Giving Tesla special benefits in India would not be in the nation’s best interests since the government has been striving to spur the development of domestic leaders in the electric vehicle industry, Ola founder and CEO Bhavish Aggarwal has said.
“Tesla is free to come in and put up shop here and sell its cars. [But] They just want to be treated differently from others, which I believe is not in the interests of India,” Financial Times quoted Aggarwal as saying.
In May, Tesla CEO Elon Musk, while responding to a tweet, had said that the company will not open a manufacturing plant in India until it is first allowed to sell and service imported cars in the country. “Tesla will not put a manufacturing plant in any location where we are not allowed first to sell and service cars.”
The American auto giant and India have been discussing whether there is a way for the electric carmaker to enter the country for almost two years.
Union Minister for Road Transport and Highways Nitin Gadkari has stated that if Tesla is ready to manufacture its EVs in India, there will be “no problem”, but the company must not import cars from China. “Come to India, start manufacturing,” he said.
In February, Tesla’s call for lower taxes to import EVs was rejected by the government and it was said that existing rules allow partially built automobiles to be imported and assembled locally for a lower charge.
But when it comes to China, Tesla not only achieved major success but also aided in the growth of the country’s emerging sector.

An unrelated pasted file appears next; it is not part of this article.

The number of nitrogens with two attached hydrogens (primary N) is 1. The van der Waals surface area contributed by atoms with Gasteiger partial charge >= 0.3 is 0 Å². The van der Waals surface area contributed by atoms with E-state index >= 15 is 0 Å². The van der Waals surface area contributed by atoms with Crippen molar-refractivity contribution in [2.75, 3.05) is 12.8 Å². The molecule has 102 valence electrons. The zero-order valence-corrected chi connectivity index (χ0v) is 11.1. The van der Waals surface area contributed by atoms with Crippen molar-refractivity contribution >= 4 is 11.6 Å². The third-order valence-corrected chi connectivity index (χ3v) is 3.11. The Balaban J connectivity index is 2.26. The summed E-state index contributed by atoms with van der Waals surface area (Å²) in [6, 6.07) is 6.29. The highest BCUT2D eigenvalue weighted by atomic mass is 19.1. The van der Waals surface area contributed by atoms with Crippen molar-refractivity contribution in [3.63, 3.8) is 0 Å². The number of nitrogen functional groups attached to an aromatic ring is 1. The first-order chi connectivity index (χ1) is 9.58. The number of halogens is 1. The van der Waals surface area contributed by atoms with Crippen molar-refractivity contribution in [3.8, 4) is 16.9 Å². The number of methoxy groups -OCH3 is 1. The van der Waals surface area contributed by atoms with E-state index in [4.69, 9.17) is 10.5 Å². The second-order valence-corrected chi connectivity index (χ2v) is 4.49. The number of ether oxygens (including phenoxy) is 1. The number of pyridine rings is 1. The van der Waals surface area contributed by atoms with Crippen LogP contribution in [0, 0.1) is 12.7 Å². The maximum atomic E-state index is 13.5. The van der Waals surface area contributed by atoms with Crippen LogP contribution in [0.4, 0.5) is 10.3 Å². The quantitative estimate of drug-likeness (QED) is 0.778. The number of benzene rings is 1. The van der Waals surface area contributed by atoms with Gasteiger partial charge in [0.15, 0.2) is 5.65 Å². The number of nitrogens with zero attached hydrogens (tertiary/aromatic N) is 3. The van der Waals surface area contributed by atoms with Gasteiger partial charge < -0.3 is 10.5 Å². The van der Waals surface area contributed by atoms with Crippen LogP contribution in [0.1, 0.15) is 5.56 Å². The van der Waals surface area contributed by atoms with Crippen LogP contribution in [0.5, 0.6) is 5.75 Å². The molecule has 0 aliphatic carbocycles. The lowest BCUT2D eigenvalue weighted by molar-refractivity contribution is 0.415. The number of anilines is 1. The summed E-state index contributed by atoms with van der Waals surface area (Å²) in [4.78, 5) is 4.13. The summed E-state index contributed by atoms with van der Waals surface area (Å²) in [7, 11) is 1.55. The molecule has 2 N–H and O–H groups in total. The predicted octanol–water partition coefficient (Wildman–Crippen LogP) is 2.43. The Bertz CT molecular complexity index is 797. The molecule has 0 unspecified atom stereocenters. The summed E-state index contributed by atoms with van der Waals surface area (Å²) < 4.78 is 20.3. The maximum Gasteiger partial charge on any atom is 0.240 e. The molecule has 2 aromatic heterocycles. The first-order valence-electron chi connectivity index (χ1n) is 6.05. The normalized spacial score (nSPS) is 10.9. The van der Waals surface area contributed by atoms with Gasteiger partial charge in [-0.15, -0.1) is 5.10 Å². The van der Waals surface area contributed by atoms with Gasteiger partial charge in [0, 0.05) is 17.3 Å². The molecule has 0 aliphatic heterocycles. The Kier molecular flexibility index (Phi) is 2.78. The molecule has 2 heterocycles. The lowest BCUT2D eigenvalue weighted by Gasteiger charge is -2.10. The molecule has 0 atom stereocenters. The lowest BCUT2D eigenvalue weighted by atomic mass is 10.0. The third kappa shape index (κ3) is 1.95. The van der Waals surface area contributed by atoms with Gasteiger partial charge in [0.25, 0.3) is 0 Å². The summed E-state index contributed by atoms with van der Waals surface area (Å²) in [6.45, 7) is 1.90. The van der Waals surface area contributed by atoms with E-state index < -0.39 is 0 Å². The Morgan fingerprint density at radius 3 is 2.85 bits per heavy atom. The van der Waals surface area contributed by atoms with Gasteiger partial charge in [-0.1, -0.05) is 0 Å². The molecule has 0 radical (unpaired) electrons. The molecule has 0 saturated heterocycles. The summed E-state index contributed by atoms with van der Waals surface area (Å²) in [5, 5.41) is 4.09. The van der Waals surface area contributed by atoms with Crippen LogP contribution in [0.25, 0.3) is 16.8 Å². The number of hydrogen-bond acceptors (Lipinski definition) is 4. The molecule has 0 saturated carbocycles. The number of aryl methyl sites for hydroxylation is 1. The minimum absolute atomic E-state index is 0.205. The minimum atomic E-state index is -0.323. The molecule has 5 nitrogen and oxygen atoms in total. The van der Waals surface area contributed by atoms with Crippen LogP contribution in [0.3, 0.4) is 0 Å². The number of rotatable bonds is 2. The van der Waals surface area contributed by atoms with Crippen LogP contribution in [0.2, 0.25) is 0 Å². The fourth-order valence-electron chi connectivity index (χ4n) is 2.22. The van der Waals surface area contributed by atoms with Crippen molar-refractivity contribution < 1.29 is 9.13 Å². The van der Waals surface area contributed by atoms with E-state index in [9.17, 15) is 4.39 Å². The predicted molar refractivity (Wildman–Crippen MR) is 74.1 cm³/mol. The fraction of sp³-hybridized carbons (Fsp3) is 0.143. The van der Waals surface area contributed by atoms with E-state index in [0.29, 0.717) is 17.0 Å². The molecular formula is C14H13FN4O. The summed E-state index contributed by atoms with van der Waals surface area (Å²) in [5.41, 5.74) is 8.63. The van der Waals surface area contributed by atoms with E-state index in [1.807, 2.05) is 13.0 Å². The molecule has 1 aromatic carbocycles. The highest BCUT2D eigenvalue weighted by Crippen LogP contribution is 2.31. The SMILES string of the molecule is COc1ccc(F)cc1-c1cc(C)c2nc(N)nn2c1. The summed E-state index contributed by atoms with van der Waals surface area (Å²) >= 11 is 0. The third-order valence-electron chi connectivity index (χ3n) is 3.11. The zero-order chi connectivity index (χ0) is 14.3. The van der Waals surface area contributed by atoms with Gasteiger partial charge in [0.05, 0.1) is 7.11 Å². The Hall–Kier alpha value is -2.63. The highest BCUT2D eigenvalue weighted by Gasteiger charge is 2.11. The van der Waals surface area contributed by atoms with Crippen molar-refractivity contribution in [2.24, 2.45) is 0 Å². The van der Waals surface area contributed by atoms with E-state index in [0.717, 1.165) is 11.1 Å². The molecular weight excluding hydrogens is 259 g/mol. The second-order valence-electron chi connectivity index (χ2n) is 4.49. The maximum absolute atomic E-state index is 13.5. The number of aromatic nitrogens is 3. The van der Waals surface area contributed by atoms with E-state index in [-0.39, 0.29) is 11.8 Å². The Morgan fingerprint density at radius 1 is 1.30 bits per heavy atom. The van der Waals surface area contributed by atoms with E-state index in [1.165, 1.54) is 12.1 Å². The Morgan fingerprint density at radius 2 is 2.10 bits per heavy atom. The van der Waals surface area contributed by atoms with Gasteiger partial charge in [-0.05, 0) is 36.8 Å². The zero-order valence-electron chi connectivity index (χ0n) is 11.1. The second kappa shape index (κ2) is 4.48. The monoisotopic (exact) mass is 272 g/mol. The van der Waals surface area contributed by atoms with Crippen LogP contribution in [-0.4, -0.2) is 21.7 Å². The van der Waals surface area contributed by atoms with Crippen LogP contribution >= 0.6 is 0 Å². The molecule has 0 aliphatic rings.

Gadkari said in April that if the auto giant manufactures its vehicles in India, the company will gain and since “India is a large market, they can export from India”. However, Beijing gave the company tax advantages and low-interest loans as reward for its contribution.
Many foreign automakers have failed in India, despite the fact that Maruti Suzuki, a subsidiary of Japan’s Suzuki, sells more passenger cars than any other firm.
Ford, another major US automaker, made the decision to cease production in India in September following years of significant operating losses and the granting of bail to its top directors in India in a case involving alleged cheating.
In the case of Ola, it has launched S1 and S1 Pro. But the company had to recall the batch of 1,400 electric scooters in March after one of them caught fire.
Aggarwal called the incident “isolated” and stated that “in very, very rare cases this can happen as it has happened with other manufacturers of other EVs”.
As per the report by Financial Times, Aggarwal claimed Ola was cooperating with a government probe into electric scooter fires.
The Indian automobile industry is the world’s fifth-largest and is anticipated to become the third-largest by 2030. According to the India Energy Storage Alliance (IESA), the Indian EV sector would grow at a CAGR of 36%.
By 2030, NITI Aayog hopes to reach EV sales penetration of 70% for all commercial vehicles, 30% for private vehicles, 40% for buses, and 80% for two and three-wheelers. This is consistent with the objective of reaching net-zero carbon emissions by 2070.